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The Inner Planets’ Atmospheres

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1 The Inner Planets’ Atmospheres
Atmosphere – gas in the form of individual atoms or more typically, of molecules. Common molecules and their atomic wt: --carbon dioxide CO2 -> 12+2x16=44 --Argon Ar (a noble gas) -> 40 --nitrogen N2 -> 2x14=28 --water H2O -> 16+2=18 --methane CH4 -> 12+4x1=16

2 How are Density, Pressure, and Temperature Related?
Atmosphere’s are well-approximated by the Perfect Gas Law Pressure (P) proportional to Temperature and to Density P proportional to density x Temperature

3 How Does a Planet Retain an Atmosphere?
Surface gravity must be high enough and surface temperature must be low enough, that the atmosphere molecules don’t leak away during the 4.6 billion years since formation.

4 Two Ways a Planet Loses Atmosphere: First…Leakage!
Lighter molecules move faster, because on average Kinetic Energy = Thermal Energy (½)m<v>2 = (3/2)kT For a given temperature, higher mass molecule means lower velocity molecule, is what this equation is telling us So the lighter gasses leak away more quickly over time Molecules are continually bouncing off of each other and changing their speed, but if the average speed is higher, a few may be speedy enough to escape the planet’s gravity. So…. Slow leak! Like air from a bicycle tire Hydrogen and Helium = 97% of the mass of the solar nebula, and these are the lightest and easiest molecules to lose. Ergo, ALL the inner planets have THIN atmospheres made of the rare HEAVY molecules

5 The Second way to Lose Atmosphere…
…maybe easier to understand - Impact Cratering! Big comets and asteroids hitting the planet will deposit a lot of kinetic energy which becomes heat, blowing off a significant amount of atmosphere all at once. This is a Big issue especially in dense areas (inner solar system), and dense times (soon after formation).

6 So Where did most of the solar nebula material go?
It’s hot close to the sun. So no ices. Only the rocky material (~3% of the solar nebula) could collect into self-gravitating objects. Not hydrogen and helium since escape velocities that are too low; these atoms are blown away; calculations indicate this is what halted planet formation, Atmosphere histories for each planet are unique…as we’ll see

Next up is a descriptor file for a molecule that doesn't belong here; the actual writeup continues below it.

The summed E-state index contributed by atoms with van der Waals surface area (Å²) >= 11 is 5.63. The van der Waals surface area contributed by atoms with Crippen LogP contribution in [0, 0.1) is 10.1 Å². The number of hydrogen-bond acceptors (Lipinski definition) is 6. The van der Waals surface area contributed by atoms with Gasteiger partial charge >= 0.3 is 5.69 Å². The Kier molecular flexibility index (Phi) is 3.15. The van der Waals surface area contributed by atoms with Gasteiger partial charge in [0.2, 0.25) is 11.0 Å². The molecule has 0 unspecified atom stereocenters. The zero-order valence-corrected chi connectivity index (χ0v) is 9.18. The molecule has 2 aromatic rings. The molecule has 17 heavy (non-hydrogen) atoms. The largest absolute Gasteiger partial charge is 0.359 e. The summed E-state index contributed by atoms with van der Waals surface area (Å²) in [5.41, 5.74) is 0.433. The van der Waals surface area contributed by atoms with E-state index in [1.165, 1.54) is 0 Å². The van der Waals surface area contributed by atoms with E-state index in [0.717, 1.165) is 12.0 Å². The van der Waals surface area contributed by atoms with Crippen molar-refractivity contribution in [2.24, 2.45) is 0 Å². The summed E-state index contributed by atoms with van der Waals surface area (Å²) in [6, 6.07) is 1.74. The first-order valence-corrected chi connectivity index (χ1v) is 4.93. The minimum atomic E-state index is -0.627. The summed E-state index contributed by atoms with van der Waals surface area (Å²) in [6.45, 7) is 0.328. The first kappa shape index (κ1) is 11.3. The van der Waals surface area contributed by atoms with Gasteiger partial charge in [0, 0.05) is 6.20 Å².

7 Early inner planet; a ball of lava

8 Mercury Smallest planet, only 3,000 mi across.
600F on daylight side, too hot to retain any atmospheric molecules at all. Probably doesn’t help that the sun is so close and solar storms can rack the planet and help carry off any atmosphere too. And Cratering shows it hasn’t had atmosphere for most of solar system’s history

9 Mercury mariner

10 Mercury mud cracks

11 Venus Has thick CO2 atmosphere, 100 times denser than earth’s. CO2 is the heaviest common molecule. Greenhouse effect – CO2 transparent to visible light coming down from the sun, but opaque to infrared coming back off the surface, hence heat comes in as light but can’t easily escape. So… 900K on surface!! Let me draw you a picture…

12 Greenhouse effect

13 venusHST

14 Venus-surface2

15 Venus-surface4

16 Venera-right

17 Earth – Biggest Inner Planet, so why so little atmosphere?
One Reason – Cataclysmic impact with Mars-sized planet very early on. See here That’s one heck of an impact cratering event! Primary atmosphere, if it had one, was clearly gone at this point. But it’s not the whole story…

18 Earth’s Atmosphere; Initially Rich in CO2, Methane, No Oxygen
What’s the OTHER reason so little atmosphere, and why is CO2 such a tiny % (~0.3% today)? ** Life took CO2, pulled off the C and produced O2, and organic and inorganic processes produced CaCO3. Nice! This has been lowering greenhouse gases at the same time the sun has been increasing its luminosity – balance!

19 Aurora, iceland volcano

20 Mt. Aetna in italy

21 Ozone hole

22 moon

23 Mare humorum,

24 Clavius 160mi across